“This bike is built to shatter the sound barrier,” says Brandon Kraemer, Victory’s product manager, during the X-1’s special sneak preview at an audio-video studio in Simi Valley, California, last January. Kramer was speaking in figurative terms, of course. His words were aimed at those 10 speakers — six of which reside in the fairing dash, the remainder in the bag lids — that are poised and ready to broadcast whatever tunes you deem worthy of playing through the onboard audio system. For the most part, the sound system’s controls are the same as those on the standard Magnum because the X-1 is essentially a reissue of that model, but with bolder acoustics and a wilder display of paint graphics (Victory describes the red pinstripes as Electric Red), and contrast-machined components that include an all-new 21″ black billet front wheel design. There’s also a sun-bright, smoke-tinted LED headlight that can practically melt your retinas to light the way.

322-22-1

Kraemer’s reference to the sound barrier explains the Magnum’s X-1 moniker, too. The first man to break the sound barrier was US Air Force test pilot Chuck Yeager, and he did so back in 1947 piloting the experimental rocket-powered aircraft Bell X-1. Victory’s new Magnum X-1 won’t necessarily take you near Mach 1, but people at Victory are hedging their bets that the 200-watt audio system is loud enough to break another sound barrier, of sorts. You want loud tunes while you ride? The X-1 will deliver, claimed by Victory to be four times louder than a standard Cross Country. And, to drive home that fact, the folks from Victory parked one of the new bikes in the acoustically rich sound studio where they cranked up the volume. Simon and Garfunkel’s classic “Sounds of Silence” most certainly was not on the play list. Indeed, the Magnum X-1 might be the vanguard of future models from the Minnesota-based motorcycle company because Polaris is poised to ramp up Victory’s role in how it markets motorcycles. Victory Brand General Manager Rod Krois explained that the motorcycle community should expect even more diversity between Indian and Victory models in the future, with America’s oldest brand (Indian) taking the lead in producing designs heavy on heritage while Victory will develop and produce what Polaris calls “performance and muscle” — cruisers and baggers such as the X-1.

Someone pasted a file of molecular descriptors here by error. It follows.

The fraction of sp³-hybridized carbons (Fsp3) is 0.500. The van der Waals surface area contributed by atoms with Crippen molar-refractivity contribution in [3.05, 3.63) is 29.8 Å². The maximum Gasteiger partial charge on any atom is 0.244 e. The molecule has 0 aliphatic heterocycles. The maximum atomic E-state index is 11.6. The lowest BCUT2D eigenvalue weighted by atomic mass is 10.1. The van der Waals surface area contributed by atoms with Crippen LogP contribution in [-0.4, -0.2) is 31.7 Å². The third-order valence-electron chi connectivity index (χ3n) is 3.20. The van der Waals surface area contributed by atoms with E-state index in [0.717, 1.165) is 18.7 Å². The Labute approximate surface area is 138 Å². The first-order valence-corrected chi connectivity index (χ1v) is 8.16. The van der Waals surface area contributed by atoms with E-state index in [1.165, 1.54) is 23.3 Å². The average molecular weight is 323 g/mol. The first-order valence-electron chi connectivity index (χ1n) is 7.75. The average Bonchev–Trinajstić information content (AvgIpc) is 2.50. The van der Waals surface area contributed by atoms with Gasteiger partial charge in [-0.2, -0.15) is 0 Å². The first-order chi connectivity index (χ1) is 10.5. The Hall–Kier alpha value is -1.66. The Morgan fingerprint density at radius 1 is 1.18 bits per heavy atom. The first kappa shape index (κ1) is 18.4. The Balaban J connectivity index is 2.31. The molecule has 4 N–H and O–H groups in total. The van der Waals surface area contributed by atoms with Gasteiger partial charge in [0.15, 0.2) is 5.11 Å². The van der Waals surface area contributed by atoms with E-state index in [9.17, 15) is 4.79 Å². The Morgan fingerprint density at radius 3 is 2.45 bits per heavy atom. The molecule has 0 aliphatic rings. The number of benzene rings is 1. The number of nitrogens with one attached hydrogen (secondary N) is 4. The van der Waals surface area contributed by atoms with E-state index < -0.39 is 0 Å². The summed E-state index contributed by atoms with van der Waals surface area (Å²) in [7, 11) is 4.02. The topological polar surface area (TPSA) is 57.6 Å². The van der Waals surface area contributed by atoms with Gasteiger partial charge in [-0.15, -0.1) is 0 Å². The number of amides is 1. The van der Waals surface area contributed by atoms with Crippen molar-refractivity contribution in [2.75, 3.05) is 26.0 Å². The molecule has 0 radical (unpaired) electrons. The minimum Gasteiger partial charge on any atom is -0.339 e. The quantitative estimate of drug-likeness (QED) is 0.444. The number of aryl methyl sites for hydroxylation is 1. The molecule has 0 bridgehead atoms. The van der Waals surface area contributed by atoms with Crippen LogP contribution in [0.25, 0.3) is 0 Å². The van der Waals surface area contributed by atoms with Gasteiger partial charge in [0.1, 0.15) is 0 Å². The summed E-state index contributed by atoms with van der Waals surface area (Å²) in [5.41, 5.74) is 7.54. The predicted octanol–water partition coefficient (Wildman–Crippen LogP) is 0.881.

322-22-4“We are investing in motorcycles,” Krois explains to motorcycling’s gathered fourth estate, and any doubt about that was left on the table when that same day Victory announced that it was going NHRA Pro-Stock racing. With ambitions to crack into the hotly contested quarter-mile drag racing arena, Victory is teaming up with S&S Cycle to develop an engine and dragster for two-time NHRA champion Matt Smith and his wife/co-rider Angie to compete in the Pro-Stock class this year.

“We’re going to take on Harley,” one Victory spokesperson confides. And his words will be verified by the time this issue of American Iron Magazine hits the newsstands because the NHRA season will already have begun with the first race at the Gatornationals in Gainesville, Florida.

322-22-5No doubt the American V-twin landscape is becoming more and more interesting as time goes by. On one front, we’ve now got more than one American-made brand battling at NHRA race tracks, and we’ll have American baggers vying on the chorus line to see which bike is the loudest. So far the Magnum X-1 has top honors from Victory’s camp. And you can be a part of the magic, too, by underwriting the X-1’s MSRP to the tune of $24,499. AIM

This article originally appeared in American Iron Magazine issue # 322, published June 2015. To order a back issue of this or any other issue of American Iron Magazine, visit Greaserag.com.
 
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2015 Victory New Bike Specs

2015-Victory-Motorcycles-preview-featureSweet 16: 2015 Victory Motorcycles

Victory marches, not stumbles, in the wake of its after-party

Story by Steven Wyman-Blackburn Photos Courtesy of Victory Motorcycles

Published in issue #316 of American Iron Magazine

To view the full specs, pick up a copy now on newsstands!